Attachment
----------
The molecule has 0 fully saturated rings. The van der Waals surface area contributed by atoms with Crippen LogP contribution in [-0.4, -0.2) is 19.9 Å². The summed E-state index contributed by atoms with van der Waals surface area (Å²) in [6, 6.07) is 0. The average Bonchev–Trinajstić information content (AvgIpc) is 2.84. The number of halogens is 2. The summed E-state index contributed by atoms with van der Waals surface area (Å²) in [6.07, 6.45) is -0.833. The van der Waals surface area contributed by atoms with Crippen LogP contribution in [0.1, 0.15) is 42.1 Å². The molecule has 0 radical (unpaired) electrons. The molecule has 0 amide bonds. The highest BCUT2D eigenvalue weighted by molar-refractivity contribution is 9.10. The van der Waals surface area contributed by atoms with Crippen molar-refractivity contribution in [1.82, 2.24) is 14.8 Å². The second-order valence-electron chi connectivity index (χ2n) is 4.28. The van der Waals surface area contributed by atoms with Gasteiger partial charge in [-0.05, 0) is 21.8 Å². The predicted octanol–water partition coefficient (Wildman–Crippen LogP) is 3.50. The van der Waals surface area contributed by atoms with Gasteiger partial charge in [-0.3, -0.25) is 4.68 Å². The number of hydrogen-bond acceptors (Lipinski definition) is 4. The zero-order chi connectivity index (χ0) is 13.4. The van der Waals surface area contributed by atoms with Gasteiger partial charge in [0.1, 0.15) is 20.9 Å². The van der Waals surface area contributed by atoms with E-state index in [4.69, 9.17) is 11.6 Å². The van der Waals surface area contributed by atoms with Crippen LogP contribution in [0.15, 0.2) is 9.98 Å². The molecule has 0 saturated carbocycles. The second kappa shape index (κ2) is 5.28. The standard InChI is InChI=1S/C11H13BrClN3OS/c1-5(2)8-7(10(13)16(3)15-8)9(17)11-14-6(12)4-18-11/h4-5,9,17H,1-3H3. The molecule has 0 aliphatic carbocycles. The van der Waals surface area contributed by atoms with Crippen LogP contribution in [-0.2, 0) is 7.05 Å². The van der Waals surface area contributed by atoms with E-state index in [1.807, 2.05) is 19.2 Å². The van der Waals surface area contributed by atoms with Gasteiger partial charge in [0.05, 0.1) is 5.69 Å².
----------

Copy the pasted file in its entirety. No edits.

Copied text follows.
The molecule has 0 fully saturated rings. The van der Waals surface area contributed by atoms with Crippen LogP contribution in [-0.4, -0.2) is 19.9 Å². The summed E-state index contributed by atoms with van der Waals surface area (Å²) in [6, 6.07) is 0. The average Bonchev–Trinajstić information content (AvgIpc) is 2.84. The number of halogens is 2. The summed E-state index contributed by atoms with van der Waals surface area (Å²) in [6.07, 6.45) is -0.833. The van der Waals surface area contributed by atoms with Crippen LogP contribution in [0.1, 0.15) is 42.1 Å². The molecule has 0 radical (unpaired) electrons. The molecule has 0 amide bonds. The highest BCUT2D eigenvalue weighted by molar-refractivity contribution is 9.10. The van der Waals surface area contributed by atoms with Crippen molar-refractivity contribution in [1.82, 2.24) is 14.8 Å². The second-order valence-electron chi connectivity index (χ2n) is 4.28. The van der Waals surface area contributed by atoms with Gasteiger partial charge in [-0.05, 0) is 21.8 Å². The predicted octanol–water partition coefficient (Wildman–Crippen LogP) is 3.50. The van der Waals surface area contributed by atoms with Gasteiger partial charge in [-0.3, -0.25) is 4.68 Å². The number of hydrogen-bond acceptors (Lipinski definition) is 4. The zero-order chi connectivity index (χ0) is 13.4. The van der Waals surface area contributed by atoms with Gasteiger partial charge in [0.1, 0.15) is 20.9 Å². The van der Waals surface area contributed by atoms with E-state index in [4.69, 9.17) is 11.6 Å². The van der Waals surface area contributed by atoms with Crippen LogP contribution in [0.15, 0.2) is 9.98 Å². The molecule has 0 saturated carbocycles. The second kappa shape index (κ2) is 5.28. The standard InChI is InChI=1S/C11H13BrClN3OS/c1-5(2)8-7(10(13)16(3)15-8)9(17)11-14-6(12)4-18-11/h4-5,9,17H,1-3H3. The molecule has 0 aliphatic carbocycles. The van der Waals surface area contributed by atoms with Crippen LogP contribution in [-0.2, 0) is 7.05 Å². The van der Waals surface area contributed by atoms with E-state index in [1.807, 2.05) is 19.2 Å². The van der Waals surface area contributed by atoms with Gasteiger partial charge in [0.05, 0.1) is 5.69 Å².